• Stencil lock: Easily hold character stencils in place so the numbers or letters are evenly spaced and professional-looking.
  • Chalk lines: Outline an exact grid for striping projects or create a guide for stenciling forklift parking spots, dock doors, work cells, or text lines.
  • Adhesive spray or vinyl tape: Use adhesive spray or pressure-sensitive tape to hold a form in place while painting symbols, especially in areas subject to wind.
  • Marking gun: To apply an even, consistent coat of paint with less waste, use a marking gun—ideal for use with heavy-duty stencils.

Using Stencils for Painting Concrete Floors

While selecting high-quality stencils and paint provides better results, following best practices for stenciling techniques can ensure your symbols and lines turn out crisp and clear the first time. These tips can help your stenciling project go smoothly:

  • Before painting, measure and apply chalk lines for even and professional lines and floor markings.
  • Remove the stencil immediately to ensure the form does not dry on or stick to the surface.
  • After applying the paint, lift directly up on the stencil to pull the form off the painted surface without smudging the design.
  • Follow the manufacturer’s instructions for curing time to prior to opening the painted concrete floor to traffic.

How Do You Keep Paint From Bleeding When Stenciling a Floor?

To prevent paint from bleeding, first ensure you’re using flat stencils that lay snugly on the surface to ensure lines appear crisp, rather than fuzzy. Then, choose an appropriately sized spray nozzle that will limit overspray and wasted paint. A spray box allows you to aim the nozzle through and can help catch any overspray that may mark areas outside of the stencil—you can make one from a corrugated box that is open on two ends. Move the box around the design as you paint until the entire form is covered.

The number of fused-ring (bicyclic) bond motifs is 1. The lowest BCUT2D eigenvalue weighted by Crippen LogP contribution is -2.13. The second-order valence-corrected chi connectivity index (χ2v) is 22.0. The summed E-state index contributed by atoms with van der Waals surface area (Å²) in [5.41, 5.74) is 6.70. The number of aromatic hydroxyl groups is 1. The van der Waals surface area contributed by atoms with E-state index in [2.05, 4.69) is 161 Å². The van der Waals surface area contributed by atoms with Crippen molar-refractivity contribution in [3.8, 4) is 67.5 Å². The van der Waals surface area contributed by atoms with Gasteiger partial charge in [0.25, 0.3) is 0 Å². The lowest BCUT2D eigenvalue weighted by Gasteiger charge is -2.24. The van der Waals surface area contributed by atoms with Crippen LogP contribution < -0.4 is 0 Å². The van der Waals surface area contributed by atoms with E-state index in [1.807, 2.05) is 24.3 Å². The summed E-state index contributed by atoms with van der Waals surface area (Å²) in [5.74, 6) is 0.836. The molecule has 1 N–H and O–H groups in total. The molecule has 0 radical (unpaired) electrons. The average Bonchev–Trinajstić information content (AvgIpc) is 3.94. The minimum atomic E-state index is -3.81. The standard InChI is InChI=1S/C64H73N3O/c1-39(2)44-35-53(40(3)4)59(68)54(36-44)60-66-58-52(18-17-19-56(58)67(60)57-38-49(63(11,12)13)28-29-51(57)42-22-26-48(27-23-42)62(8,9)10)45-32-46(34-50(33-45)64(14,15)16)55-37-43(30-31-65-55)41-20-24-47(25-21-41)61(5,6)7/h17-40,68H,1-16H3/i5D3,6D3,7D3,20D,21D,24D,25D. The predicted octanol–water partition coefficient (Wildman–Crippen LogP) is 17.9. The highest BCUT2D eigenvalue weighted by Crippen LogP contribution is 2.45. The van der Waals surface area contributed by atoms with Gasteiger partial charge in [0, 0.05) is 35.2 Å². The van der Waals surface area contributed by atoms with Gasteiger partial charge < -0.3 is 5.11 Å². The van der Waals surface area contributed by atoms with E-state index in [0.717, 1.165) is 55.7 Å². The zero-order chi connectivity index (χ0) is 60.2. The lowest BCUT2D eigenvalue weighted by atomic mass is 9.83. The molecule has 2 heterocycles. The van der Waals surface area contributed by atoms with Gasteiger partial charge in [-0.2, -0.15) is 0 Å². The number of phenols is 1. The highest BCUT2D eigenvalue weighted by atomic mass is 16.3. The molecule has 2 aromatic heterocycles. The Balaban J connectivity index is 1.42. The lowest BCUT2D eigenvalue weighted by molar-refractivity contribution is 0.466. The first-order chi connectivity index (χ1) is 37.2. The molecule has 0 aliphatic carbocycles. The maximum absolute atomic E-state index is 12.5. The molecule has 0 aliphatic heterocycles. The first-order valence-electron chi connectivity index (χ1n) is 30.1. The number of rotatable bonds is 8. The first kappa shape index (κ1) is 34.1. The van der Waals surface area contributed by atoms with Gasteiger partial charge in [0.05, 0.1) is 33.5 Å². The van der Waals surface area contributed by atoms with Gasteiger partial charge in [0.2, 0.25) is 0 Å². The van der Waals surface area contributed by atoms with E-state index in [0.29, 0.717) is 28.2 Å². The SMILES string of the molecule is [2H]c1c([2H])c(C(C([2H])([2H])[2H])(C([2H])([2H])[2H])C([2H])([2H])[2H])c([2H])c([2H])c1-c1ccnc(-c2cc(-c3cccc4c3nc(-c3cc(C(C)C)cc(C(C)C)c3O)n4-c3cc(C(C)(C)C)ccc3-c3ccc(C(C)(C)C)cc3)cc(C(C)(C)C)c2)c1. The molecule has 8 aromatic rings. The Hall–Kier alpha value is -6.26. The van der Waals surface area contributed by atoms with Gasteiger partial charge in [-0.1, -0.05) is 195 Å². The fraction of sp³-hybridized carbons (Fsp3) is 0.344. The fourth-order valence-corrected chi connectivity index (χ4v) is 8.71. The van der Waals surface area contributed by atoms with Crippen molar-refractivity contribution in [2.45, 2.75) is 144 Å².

How Do You Make a Stencil Lay Flat?

If your stencil was rolled for storage, unroll it before the project and allow it to decompress ahead of time. Choosing a heavy-duty stencil helps the form lay flatter than a flimsy, lightweight one—and storing your stencils flat can prevent curled edges, as well. If the stencil is still bowed even after flattening it, use an inexpensive, removable vinyl tape to secure the form to the surface while you paint.

How Do You Hold Stencils in Place?

For painting a single form on floors or ramps where a stencil may shift, use vinyl tape or a repositionable spray adhesive to secure the template during application. Both adjust easily, allowing you to reposition the template in a variety of locations. For painting a variety of characters, such as labeling or numbering warehouse aisles, use a stencil lock to hold the forms together before placing them on the concrete surface.

Alternatives to Paint and Stencil Floor Markings

To avoid time-consuming paint applications and complicated removals, consider using self-adhesive floor signs, tape, and pavement markings. Peel-and-stick pavement marking tapes and parking lot signs create clear navigational aids and lines for motorists and these visuals install easily and don’t require extended curing times. Our safety floor signs and tape for indoor applications are available in permanent inlaid mesh and removable vinyl materials. Custom-printed signs and floor tape are ideal for conveying any message in industrial environments—and present clearer text and images than painting allows.

Visual communication can improve safety in industrial facilities, and our floor tape, signs, and stencils are ideal tools for marking safety cues and messages. When you’re ready to update or add visual cues, visit our Resource Center for more safety and organizational tips.